Spanish food combines influences of old and new

July 10, 1991|By Gerald Etter | Gerald Etter,Knight-Ridder Newspapers

Spanish cooking might not be the best known of the world' cuisines, but it was one of the first to combine the food influences of the old and new worlds: Fruits and spices brought by the Moors from the Middle East; vegetables introduced from the Americas by the Spanish conquistadors.

Food writer Pepita Aris traces this history in "Recipes From a Spanish Village" (Simon & Schuster, $24.95). Local ingredients, simply cooked, tell the colorful tale of the country's regional cuisine.

Unlike the foods of Italy and France, she says, Spanish food -- with a couple of famous exceptions -- is surprisingly undiscovered even within Europe. One reason for this is that Spanish cooking is largely a regional affair. What ties it together is a common thread of unpretentiousness.

"The recipes are suggested by the flavors, textures and colors of the ingredients themselves," Aris says, "and are not distorted by decoration or artifice in any ways."

The Spanish also like only one food on a plate. She calls this a "relief from the tyranny of having to make lots of dishes for each main course." It also promotes a sequence of salads and other dishes, which many cooks find easier to serve.

The book includes an in-depth look at a Spanish pantry and handsome photographic illustrations.

Colorful baked eggs

1/4 cup olive oil

1 large onion, chopped

2 garlic cloves, finely chopped

1/4 pound chorizo or fresh spicy sausage, sliced, or smoked ham, cubed

2 sweet red or green peppers, chopped

3/4 pound ripe tomatoes, without skin or seeds, or 1 1/2 cups canned tomatoes with juice

1 to 2 tablespoons dry sherry

3/4 cup shelled peas

1/4 pound green beans, snapped in short lengths

8 extra-large eggs

Pinch of cayenne

Salt to taste

Heat the oven to 350 degrees and warm a shallow casserole or baking dish. Heat the oil in a skillet and soften the onion slowly. Add the garlic and push to the sides of the pan, then fry the sausage or ham until colored, then remove it. Add the sweet peppers and chopped tomato to the pan and let them cook and reduce, stirring occasionally. Add some sherry if the mixture seems dry. Meanwhile, cook the peas and beans until tender and add them to the mixture.

Transfer the vegetable mixture to the casserole and distribute the sausage or ham. Swirl the eggs together with a fork without overmixing, then season them well with cayenne and salt. Pour over the vegetables and meat and bake in the oven about 10 to 15 minutes, until the eggs are just set. Makes four servings.

Rice With Sherry

2 tablespoons olive oil

1 onion, chopped

2 garlic cloves, finely chopped

2 cups medium-grain rice, washed

1 cup medium-dry sherry

1 quart chicken stock, hot

Salt and freshly ground black pepper to taste

Pinch of cayenne

Heat the oil in a paella pan or shallow flameproof casserole and fry the onion until soft and golden, adding the garlic near the end. Add the rice and turn it in the oil for a minute or so. Add most of the sherry and let it bubble.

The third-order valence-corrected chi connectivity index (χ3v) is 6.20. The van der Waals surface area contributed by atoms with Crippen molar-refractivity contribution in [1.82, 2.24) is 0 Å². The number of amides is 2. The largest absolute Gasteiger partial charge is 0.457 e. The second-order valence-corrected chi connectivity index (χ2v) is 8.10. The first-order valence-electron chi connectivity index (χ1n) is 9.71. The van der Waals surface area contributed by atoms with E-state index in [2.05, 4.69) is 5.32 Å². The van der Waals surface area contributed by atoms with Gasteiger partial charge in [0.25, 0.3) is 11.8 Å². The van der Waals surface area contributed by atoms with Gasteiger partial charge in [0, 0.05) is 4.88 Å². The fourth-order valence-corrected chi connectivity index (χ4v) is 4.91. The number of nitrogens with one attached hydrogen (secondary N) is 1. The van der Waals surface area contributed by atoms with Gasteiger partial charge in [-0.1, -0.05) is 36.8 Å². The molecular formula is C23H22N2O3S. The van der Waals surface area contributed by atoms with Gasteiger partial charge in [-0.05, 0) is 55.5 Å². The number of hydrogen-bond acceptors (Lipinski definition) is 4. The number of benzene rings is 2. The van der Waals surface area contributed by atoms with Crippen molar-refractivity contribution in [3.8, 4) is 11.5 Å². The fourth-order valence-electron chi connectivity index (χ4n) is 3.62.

Sample the stock, adding salt, pepper and cayenne as needed, dTC so that the seasoning is very lively. Add to the rice, bring to the simmering point, then turn down the heat. Cook 20 minutes without stirring. Turn off the heat, sprinkle with the remaining sherry and cover with a lid. Let the rice steam gently 10 minutes, to absorb the last drops of liquid. Makes four servings.

Chicken with Almonds 25 blanched almonds

1/4 cup olive oil

2 garlic cloves, finely chopped

1 thick slice of bread without crust

3-pound chicken, cut up, without wing tips

Salt and freshly ground pepper to taste

5 saffron strands

1/2 cup chicken stock

1/2 cup dry white wine

1 bay leaf, crumbled

4 sprigs fresh thyme

1 tablespoon parsley, chopped extremely fine

Pinch of freshly grated nutmeg

Pinch of powdered clove

1 teaspoon lemon juice

Toast the almonds in a low oven, about 300 degrees, shaking the pan occasionally, until they are very lightly browned and give off a pleasant smell.

Heat the oil in a wide, shallow flameproof casserole, frying the garlic and removing it before the oil gets too hot. Over high heat, fry the bread quickly on both sides, then reserve it with the garlic.

Season the chicken pieces well with the salt and pepper and fry them in the casserole, turning until golden on all sides, about 20 minutes. Remove the chicken from the pot and drain off any excess oil. Dissolve the saffron in a cup with two tablespoons of hot stock, then add the remaining stock, with the wine, to the pot, stirring to deglaze the bottom. Return the chicken to the pot, add the bay leaf and thyme and cover. Cook gently 10 minutes.

Make the sauce by grinding the toasted almonds in a small blender, then add the bread in pieces, the garlic, parsley, saffron liquid, nutmeg and clove and reduce to an aromatic puree. Stir this into the chicken juices, with the lemon juice, and sere. Makes four servings.

Orange Caramel Custard 1 1/4 cups granulated sugar

2 tablespoons water

2 to 3 large oranges, enough to make 7/8 cups juice

7 extra-large egg yolks

1 extra-large egg

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